UK pubs and restaurants are exposing their customers to the risk of phishing attacks as consumers head back to the bar post lockdown.
Proofpoint analysed ‘.co.uk’ and ‘.com’ domains of 50 of the top 88 dining brands in the country, to check whether they have implemented the strongest level of DMARC (Domain-based Message Authentication, Reporting & Conformance) protection.
It found that 98% had not and 70% had no published DMARC record at all, leaving customers wide open to phishing.
Just 2% of pub and dining brands had the strongest policy (”p=reject”) in place. DMARC can help limit the impact of spam and phishing, but malicious emails will only be prevented from reaching customers’ inboxes if p=reject is set.
The weakest setting is p=none, which will allow brands to monitor activity but means phishing emails are still sent to users. The next level up, p= quarantine, will mean suspicious messages are still sent to the receivers’ junk folder.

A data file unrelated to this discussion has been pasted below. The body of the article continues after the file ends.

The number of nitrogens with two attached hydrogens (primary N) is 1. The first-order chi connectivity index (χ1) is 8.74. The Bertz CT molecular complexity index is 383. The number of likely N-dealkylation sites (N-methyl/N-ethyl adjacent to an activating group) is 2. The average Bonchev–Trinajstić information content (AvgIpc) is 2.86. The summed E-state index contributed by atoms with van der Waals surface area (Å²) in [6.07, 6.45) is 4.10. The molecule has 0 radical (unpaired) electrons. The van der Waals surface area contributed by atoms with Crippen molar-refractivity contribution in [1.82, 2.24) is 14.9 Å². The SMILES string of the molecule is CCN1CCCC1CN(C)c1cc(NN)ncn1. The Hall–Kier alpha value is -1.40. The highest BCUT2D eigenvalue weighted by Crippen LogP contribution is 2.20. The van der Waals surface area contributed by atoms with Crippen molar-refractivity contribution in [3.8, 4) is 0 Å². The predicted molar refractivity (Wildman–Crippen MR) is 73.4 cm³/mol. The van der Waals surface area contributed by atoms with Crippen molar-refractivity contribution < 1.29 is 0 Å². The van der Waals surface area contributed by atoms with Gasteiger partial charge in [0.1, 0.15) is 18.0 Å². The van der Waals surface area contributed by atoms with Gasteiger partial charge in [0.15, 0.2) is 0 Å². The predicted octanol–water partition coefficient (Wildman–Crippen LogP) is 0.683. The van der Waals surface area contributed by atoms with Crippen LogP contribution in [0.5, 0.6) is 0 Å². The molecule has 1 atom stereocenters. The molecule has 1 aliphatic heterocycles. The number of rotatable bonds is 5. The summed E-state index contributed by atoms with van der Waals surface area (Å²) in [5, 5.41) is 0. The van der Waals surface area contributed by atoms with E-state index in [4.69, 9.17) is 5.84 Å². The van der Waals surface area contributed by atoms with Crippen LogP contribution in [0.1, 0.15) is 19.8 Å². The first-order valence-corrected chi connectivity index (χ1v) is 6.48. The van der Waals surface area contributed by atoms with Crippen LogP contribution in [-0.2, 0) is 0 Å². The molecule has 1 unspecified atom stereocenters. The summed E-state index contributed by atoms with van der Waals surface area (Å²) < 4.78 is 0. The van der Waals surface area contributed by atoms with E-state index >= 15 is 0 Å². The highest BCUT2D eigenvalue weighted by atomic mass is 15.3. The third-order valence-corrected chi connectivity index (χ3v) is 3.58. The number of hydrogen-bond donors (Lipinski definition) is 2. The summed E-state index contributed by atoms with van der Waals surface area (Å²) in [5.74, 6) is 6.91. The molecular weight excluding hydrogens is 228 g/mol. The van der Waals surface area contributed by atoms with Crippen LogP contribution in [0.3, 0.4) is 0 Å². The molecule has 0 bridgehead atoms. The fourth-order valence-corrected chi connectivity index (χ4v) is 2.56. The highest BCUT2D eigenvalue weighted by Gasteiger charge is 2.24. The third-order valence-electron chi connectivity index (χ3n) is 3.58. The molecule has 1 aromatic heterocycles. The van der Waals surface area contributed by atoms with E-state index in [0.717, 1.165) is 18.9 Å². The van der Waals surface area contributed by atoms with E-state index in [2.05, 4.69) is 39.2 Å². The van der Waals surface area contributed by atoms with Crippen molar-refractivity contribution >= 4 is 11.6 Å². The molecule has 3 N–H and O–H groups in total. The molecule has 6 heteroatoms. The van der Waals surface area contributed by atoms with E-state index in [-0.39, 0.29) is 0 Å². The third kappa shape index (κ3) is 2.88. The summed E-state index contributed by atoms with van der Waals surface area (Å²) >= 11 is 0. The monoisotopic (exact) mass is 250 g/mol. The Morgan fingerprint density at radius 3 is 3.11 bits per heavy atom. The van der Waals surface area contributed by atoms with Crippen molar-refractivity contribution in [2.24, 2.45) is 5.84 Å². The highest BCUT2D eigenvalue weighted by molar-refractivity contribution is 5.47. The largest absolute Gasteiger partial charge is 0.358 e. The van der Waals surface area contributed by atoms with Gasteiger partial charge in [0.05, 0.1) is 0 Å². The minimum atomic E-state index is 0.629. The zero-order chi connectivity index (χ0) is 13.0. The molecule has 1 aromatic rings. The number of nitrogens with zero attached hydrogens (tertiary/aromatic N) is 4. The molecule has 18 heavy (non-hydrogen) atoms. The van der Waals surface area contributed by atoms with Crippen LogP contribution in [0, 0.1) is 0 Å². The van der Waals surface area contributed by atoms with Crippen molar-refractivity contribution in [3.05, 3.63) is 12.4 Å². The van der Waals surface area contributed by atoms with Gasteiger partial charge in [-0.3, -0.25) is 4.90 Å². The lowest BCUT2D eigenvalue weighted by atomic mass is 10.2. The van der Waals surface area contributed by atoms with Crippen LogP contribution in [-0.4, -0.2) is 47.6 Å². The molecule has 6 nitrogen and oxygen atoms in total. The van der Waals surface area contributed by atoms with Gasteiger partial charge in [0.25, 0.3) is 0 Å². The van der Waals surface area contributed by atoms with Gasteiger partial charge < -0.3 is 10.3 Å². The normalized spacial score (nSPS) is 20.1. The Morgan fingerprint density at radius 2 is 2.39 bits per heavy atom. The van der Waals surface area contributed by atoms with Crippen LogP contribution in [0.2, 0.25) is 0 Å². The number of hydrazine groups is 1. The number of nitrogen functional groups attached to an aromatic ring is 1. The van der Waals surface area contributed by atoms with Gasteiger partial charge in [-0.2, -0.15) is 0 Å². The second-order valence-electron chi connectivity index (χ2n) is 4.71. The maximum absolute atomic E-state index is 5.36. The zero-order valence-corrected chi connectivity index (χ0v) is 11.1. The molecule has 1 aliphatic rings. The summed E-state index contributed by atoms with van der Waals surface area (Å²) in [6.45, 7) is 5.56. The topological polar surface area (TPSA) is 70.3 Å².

Pub and restaurant goers are particularly exposed at the moment as establishments are asking users to book online before arrival. This means that customers can expect communication from these brands, something cyber-criminals could leverage to their advantage.
We know that cyber-criminals don’t hesitate to prey on society’s anxiety around COVID-19. In times of fear and uncertainty, individuals are much more susceptible to these kinds of attacks, particularly if a fraudulent email looks like it has come from a genuine domain.
Remember, don’t click on anything suspicious, even if it appears to come from an official source. Instead, take steps to contact establishments if you are unsure.